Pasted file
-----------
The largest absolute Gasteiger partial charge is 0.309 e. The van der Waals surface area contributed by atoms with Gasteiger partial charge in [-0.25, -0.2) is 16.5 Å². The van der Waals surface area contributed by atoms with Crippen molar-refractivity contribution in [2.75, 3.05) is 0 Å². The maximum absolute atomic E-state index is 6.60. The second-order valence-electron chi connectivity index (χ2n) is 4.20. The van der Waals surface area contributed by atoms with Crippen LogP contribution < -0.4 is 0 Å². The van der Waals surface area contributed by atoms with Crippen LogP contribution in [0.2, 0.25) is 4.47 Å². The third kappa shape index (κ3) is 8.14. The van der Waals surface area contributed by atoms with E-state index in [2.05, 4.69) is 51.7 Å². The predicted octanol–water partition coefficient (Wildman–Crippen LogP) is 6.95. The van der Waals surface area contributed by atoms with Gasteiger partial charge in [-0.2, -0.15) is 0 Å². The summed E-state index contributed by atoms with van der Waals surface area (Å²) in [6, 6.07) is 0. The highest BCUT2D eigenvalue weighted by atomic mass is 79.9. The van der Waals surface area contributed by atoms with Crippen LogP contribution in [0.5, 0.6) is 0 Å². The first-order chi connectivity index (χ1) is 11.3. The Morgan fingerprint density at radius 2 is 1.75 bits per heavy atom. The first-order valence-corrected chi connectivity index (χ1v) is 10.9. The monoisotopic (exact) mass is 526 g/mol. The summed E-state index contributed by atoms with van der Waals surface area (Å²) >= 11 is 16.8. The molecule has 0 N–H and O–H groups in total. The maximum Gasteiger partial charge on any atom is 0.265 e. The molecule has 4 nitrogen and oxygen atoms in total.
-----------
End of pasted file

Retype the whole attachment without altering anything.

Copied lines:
The largest absolute Gasteiger partial charge is 0.309 e. The van der Waals surface area contributed by atoms with Gasteiger partial charge in [-0.25, -0.2) is 16.5 Å². The van der Waals surface area contributed by atoms with Crippen molar-refractivity contribution in [2.75, 3.05) is 0 Å². The maximum absolute atomic E-state index is 6.60. The second-order valence-electron chi connectivity index (χ2n) is 4.20. The van der Waals surface area contributed by atoms with Crippen LogP contribution < -0.4 is 0 Å². The van der Waals surface area contributed by atoms with Crippen LogP contribution in [0.2, 0.25) is 4.47 Å². The third kappa shape index (κ3) is 8.14. The van der Waals surface area contributed by atoms with E-state index in [2.05, 4.69) is 51.7 Å². The predicted octanol–water partition coefficient (Wildman–Crippen LogP) is 6.95. The van der Waals surface area contributed by atoms with Gasteiger partial charge in [-0.2, -0.15) is 0 Å². The summed E-state index contributed by atoms with van der Waals surface area (Å²) in [6, 6.07) is 0. The highest BCUT2D eigenvalue weighted by atomic mass is 79.9. The van der Waals surface area contributed by atoms with Crippen LogP contribution in [0.5, 0.6) is 0 Å². The first-order chi connectivity index (χ1) is 11.3. The Morgan fingerprint density at radius 2 is 1.75 bits per heavy atom. The first-order valence-corrected chi connectivity index (χ1v) is 10.9. The monoisotopic (exact) mass is 526 g/mol. The summed E-state index contributed by atoms with van der Waals surface area (Å²) >= 11 is 16.8. The molecule has 0 N–H and O–H groups in total. The maximum Gasteiger partial charge on any atom is 0.265 e. The molecule has 4 nitrogen and oxygen atoms in total.